While lean projects deliver definite savings in time and resource requirements, the same lean projects may fail to reflect these improvements in the new costs and quotes being sent out to buyers because a staggering amount of procedural debris chokes a company’s financials.
Money is the language of business so it is really important to have an understandable language where operations and finance come together.
Lean Accounting, fully compliant with Generally Accepted Accounting Principles, is a tool which provides accurate, timely, and understandable information to motivate the lean transformation throughout the organization. Moreover, Lean Accounting supports the lean culture by motivating investment in people, and empowering continuous improvement at every level of the organization as it organises the entire factory into value streams. Once organised as value streams, each of the streams are assessed to account for the resources being used, and thus is one of the most accurate methods of calculating cost of utilities.
Key Characteristics of Lean accounting
Cost and profitability reporting is achieved using Value Stream Costing, a simple summary direct costing of the value streams. The value stream costs are typically collected weekly and there is little or no allocation of "overheads.” Any organisation looking at adopting Lean Accounting must
- Separate variable from non-variable costs
- Separate direct from shared between value streams
- Separate accounting transactions for labour and overhead
- Use easy to understand language
It must also be understood that organisation can’t practice lean accounting without practicing lean operations, and deploy value stream mapping and spaghetti diagram.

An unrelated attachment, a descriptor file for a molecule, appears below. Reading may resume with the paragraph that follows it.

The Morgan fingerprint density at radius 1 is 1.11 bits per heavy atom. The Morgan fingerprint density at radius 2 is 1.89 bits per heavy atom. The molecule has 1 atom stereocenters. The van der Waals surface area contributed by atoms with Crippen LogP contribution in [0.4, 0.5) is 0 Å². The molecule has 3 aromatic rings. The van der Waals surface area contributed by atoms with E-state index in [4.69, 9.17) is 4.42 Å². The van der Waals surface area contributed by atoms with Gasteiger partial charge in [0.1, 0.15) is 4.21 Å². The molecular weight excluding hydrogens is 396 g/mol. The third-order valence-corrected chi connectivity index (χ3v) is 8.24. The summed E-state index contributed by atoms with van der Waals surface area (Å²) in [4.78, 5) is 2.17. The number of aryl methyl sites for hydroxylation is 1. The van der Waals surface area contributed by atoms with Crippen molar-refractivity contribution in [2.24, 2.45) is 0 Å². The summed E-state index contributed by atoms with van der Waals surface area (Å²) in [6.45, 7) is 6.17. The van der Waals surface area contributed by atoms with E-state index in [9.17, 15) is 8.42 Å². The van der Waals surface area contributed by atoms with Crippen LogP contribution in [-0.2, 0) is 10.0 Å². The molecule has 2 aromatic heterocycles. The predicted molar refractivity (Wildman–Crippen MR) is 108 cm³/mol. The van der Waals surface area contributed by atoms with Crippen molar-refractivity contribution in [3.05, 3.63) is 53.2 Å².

Lean Accounting vis-à- vis Traditional Accounting
As compared to the monthly statements of traditional accounting, lean accounting firms produce weekly value stream income statements. More frequent income statements give better understanding, better control, and timely lean improvement activities. Lean Accounting statements are wider in scope as they focus on full revenue and costs without allocations. Traditional Accounting focuses only on the cost side of the ledger, not on revenue or value.
Moreover, Lean Accounting abandons the weaker controls (due to the monthly cycle, historical orientation, and narrow focus) of the traditional accounting for effective controls with more frequent statements. Moreover the value stream focus creates excellent financial and operational control for the value stream. Subsequently, Lean Accounting leads to more systematic improvement as Value Streams truly embody lean flow and waste elimination.